New productions of “Porgy and Bess,” “Akhnaten” and “Wozzeck” headline the Met’s 2019-2020 season

Wed Feb 20, 2019 at 1:01 pm
Eric Owens and Adina Aaron star in Gershwin's "Porgy and Bess" at Lyric Opera. Photo: Todd Rosenberg

Eric Owens (pictured with Adina Aaron) will star in Gershwin’s “Porgy and Bess,” which will open the Metropolitan Opera’s 2019-2020 season on September 23. Photo: Todd Rosenberg/ Lyric Opera of Chicago

The Metropolitan Opera’s 2019-2020 season, announced Wednesday, will feature two of the most important American operas of the 20th century, with new productions of Gershwin’s Porgy and Bess and Philip Glass’s Akhnaten.

Porgy and Bess will open the season on September 23, conducted by David Robertson. The Gershwins’ opera has not graced the Met stage for nearly 30 years, and this return will be produced and directed by James Robinson (making his house debut) in collaboration with the Dutch National Opera and the English National Opera. This staging made a strong impression in its English premiere earlier this season, and will star bass-baritone Eric Owens as Porgy and soprano Angel Blue as Bess. The deep cast will also include Denyce Graves, Ryan Speedo Green, and Golda Schulz, and will run in two segments; the premiere performances closing October 16, and a run in January/February 2020 that will have Kevin Short and Elizabeth Llewellyn (in her Met debut) in the leads.

The performances of Akhnaten will be a Met premiere, and Phelim McDermott’s staging has already won the 2017 Olivier Award for best new opera production after its debut with the English National Opera. McDermott has already brought Glass’s Satyagraha to the Met, and this production was created for the ENO with LA Opera and Improbable. Countertenor Anthony Roth Costanzo has been highly praised as the revolutionary Egyptian pharaoh, and J’Nai Bridges will make her Met debut as Nefertiti. The production, which runs from November 8 to December 7, also integrates the Gandini Juggling Company with the score and stage action. Karen Kamensek, also making her Met debut, conducts.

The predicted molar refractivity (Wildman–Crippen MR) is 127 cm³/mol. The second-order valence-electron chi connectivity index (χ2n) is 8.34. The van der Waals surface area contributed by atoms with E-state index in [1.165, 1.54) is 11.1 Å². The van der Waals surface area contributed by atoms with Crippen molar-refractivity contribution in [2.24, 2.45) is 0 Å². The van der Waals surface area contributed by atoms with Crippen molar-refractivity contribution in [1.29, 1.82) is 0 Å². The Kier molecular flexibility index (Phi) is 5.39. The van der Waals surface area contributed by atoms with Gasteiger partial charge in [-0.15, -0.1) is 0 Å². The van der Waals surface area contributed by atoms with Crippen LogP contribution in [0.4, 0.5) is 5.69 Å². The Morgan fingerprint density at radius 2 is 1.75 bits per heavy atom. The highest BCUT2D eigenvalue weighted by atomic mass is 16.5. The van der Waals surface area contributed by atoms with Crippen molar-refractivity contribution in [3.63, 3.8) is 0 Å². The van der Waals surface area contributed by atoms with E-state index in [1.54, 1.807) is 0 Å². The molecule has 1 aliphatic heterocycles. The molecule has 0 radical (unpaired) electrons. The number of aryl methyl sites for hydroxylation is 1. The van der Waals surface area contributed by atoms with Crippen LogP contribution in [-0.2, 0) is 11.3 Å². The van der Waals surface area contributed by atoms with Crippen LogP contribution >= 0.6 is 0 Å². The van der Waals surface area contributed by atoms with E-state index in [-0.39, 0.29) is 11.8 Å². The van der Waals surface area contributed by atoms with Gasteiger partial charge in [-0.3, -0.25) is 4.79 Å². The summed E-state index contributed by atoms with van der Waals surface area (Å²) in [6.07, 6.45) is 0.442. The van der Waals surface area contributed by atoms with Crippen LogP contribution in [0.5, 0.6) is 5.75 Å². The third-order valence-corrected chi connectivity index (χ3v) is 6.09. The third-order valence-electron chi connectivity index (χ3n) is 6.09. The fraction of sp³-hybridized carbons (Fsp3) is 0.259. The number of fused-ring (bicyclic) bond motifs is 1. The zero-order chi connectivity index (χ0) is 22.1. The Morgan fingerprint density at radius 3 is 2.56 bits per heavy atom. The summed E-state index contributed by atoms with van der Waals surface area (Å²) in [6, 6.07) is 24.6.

Met artistic director Yannick Nézet-Séguin will be in the pit for a new production of Wozzeck, an opera that previous artistic director James Levine had made one of the high points of his tenure. Opening December 27, the great baritone Peter Mattei will play Wozzeck for the first time in his career, and soprano Elza van den Heever will sing Marie. This new production comes from William Kentridge, and will feature projections of his own animated charcoal drawings. Co-produced with the Salzburg Festival, Canadian Opera Company, and Opera Australia, the cast is filled out with Christopher Ventris as the Drum Major, Gerhard Siegel as the Captain, and Christian Van Horn as the Doctor, with Andrew Staples making his house debut as Andres. Wozzeck will run through January 22.

The Met will also bring Handel’s Agrippina to its stage for the first time (February 6 to March 7), in a production by David McVicar, revised from a previous 2000 staging in Brussels. The exceptional Handel conductor Harry Bicket will lead a cast that includes soprano Joyce DiDonato as the title Empress, Kate Lindsay as Nerone, Iestyn Davies as Ottone, and with soprano Brenda Rae making her Met debut as Poppea. Concurrently, Bicket will lead a revival of McDermott’s Coney Island-based production of Così fan tutte (February 15 – March 14), with Ben Bliss and Luca Pisaroni as Ferrando and Guglielmo, Nicole Car and Serena Malfi as Fiordiligi and Dorabella, Heidi Stober as Despina, and Gerald Finley as Don Alfonso.